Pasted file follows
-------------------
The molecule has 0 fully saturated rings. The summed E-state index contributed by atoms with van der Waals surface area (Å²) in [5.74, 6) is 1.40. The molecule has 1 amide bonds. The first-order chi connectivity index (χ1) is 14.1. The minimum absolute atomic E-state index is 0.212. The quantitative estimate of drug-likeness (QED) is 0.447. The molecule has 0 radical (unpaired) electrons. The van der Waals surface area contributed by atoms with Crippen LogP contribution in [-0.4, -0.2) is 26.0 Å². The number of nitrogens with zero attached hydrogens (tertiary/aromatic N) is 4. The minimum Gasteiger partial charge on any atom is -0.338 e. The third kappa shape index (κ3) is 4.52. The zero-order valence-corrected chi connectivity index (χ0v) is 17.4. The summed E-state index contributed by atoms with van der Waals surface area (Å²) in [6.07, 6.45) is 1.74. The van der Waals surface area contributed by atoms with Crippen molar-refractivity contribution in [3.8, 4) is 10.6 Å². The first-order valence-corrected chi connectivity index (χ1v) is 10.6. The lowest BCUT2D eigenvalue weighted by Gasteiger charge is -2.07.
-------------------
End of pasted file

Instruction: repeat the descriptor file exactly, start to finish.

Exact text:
The molecule has 0 fully saturated rings. The summed E-state index contributed by atoms with van der Waals surface area (Å²) in [5.74, 6) is 1.40. The molecule has 1 amide bonds. The first-order chi connectivity index (χ1) is 14.1. The minimum absolute atomic E-state index is 0.212. The quantitative estimate of drug-likeness (QED) is 0.447. The molecule has 0 radical (unpaired) electrons. The van der Waals surface area contributed by atoms with Crippen LogP contribution in [-0.4, -0.2) is 26.0 Å². The number of nitrogens with zero attached hydrogens (tertiary/aromatic N) is 4. The minimum Gasteiger partial charge on any atom is -0.338 e. The third kappa shape index (κ3) is 4.52. The zero-order valence-corrected chi connectivity index (χ0v) is 17.4. The summed E-state index contributed by atoms with van der Waals surface area (Å²) in [6.07, 6.45) is 1.74. The van der Waals surface area contributed by atoms with Crippen molar-refractivity contribution in [3.8, 4) is 10.6 Å². The first-order valence-corrected chi connectivity index (χ1v) is 10.6. The lowest BCUT2D eigenvalue weighted by Gasteiger charge is -2.07.